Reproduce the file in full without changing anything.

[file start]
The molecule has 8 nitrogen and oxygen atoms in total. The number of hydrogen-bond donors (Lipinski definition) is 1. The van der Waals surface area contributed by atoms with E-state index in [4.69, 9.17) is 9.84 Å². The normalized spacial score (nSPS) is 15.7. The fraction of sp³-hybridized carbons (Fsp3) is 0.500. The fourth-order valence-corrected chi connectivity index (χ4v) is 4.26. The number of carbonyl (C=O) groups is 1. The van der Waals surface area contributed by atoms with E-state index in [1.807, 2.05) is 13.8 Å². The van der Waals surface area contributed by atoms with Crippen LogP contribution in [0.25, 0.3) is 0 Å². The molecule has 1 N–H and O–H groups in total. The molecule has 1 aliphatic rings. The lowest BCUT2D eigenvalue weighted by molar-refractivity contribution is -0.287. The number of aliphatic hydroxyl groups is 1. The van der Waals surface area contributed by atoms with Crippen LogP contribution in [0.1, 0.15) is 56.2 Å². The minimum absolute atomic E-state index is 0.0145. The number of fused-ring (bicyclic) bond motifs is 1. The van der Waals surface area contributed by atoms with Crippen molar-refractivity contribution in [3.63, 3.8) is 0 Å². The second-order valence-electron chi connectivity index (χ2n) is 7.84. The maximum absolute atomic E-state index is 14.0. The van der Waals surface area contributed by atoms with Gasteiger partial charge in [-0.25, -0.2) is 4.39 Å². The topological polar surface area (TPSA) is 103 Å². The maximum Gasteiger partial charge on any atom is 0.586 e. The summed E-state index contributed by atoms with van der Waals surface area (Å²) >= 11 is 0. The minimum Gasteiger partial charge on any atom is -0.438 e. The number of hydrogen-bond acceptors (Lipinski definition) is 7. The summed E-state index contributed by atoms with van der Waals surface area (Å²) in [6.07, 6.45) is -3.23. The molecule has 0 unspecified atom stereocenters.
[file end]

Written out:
The molecule has 8 nitrogen and oxygen atoms in total. The number of hydrogen-bond donors (Lipinski definition) is 1. The van der Waals surface area contributed by atoms with E-state index in [4.69, 9.17) is 9.84 Å². The normalized spacial score (nSPS) is 15.7. The fraction of sp³-hybridized carbons (Fsp3) is 0.500. The fourth-order valence-corrected chi connectivity index (χ4v) is 4.26. The number of carbonyl (C=O) groups is 1. The van der Waals surface area contributed by atoms with E-state index in [1.807, 2.05) is 13.8 Å². The van der Waals surface area contributed by atoms with Crippen LogP contribution in [0.25, 0.3) is 0 Å². The molecule has 1 N–H and O–H groups in total. The molecule has 1 aliphatic rings. The lowest BCUT2D eigenvalue weighted by molar-refractivity contribution is -0.287. The number of aliphatic hydroxyl groups is 1. The van der Waals surface area contributed by atoms with Crippen LogP contribution in [0.1, 0.15) is 56.2 Å². The minimum absolute atomic E-state index is 0.0145. The number of fused-ring (bicyclic) bond motifs is 1. The van der Waals surface area contributed by atoms with Crippen molar-refractivity contribution in [3.63, 3.8) is 0 Å². The second-order valence-electron chi connectivity index (χ2n) is 7.84. The maximum absolute atomic E-state index is 14.0. The van der Waals surface area contributed by atoms with Gasteiger partial charge in [-0.25, -0.2) is 4.39 Å². The topological polar surface area (TPSA) is 103 Å². The maximum Gasteiger partial charge on any atom is 0.586 e. The summed E-state index contributed by atoms with van der Waals surface area (Å²) >= 11 is 0. The minimum Gasteiger partial charge on any atom is -0.438 e. The number of hydrogen-bond acceptors (Lipinski definition) is 7. The summed E-state index contributed by atoms with van der Waals surface area (Å²) in [6.07, 6.45) is -3.23. The molecule has 0 unspecified atom stereocenters.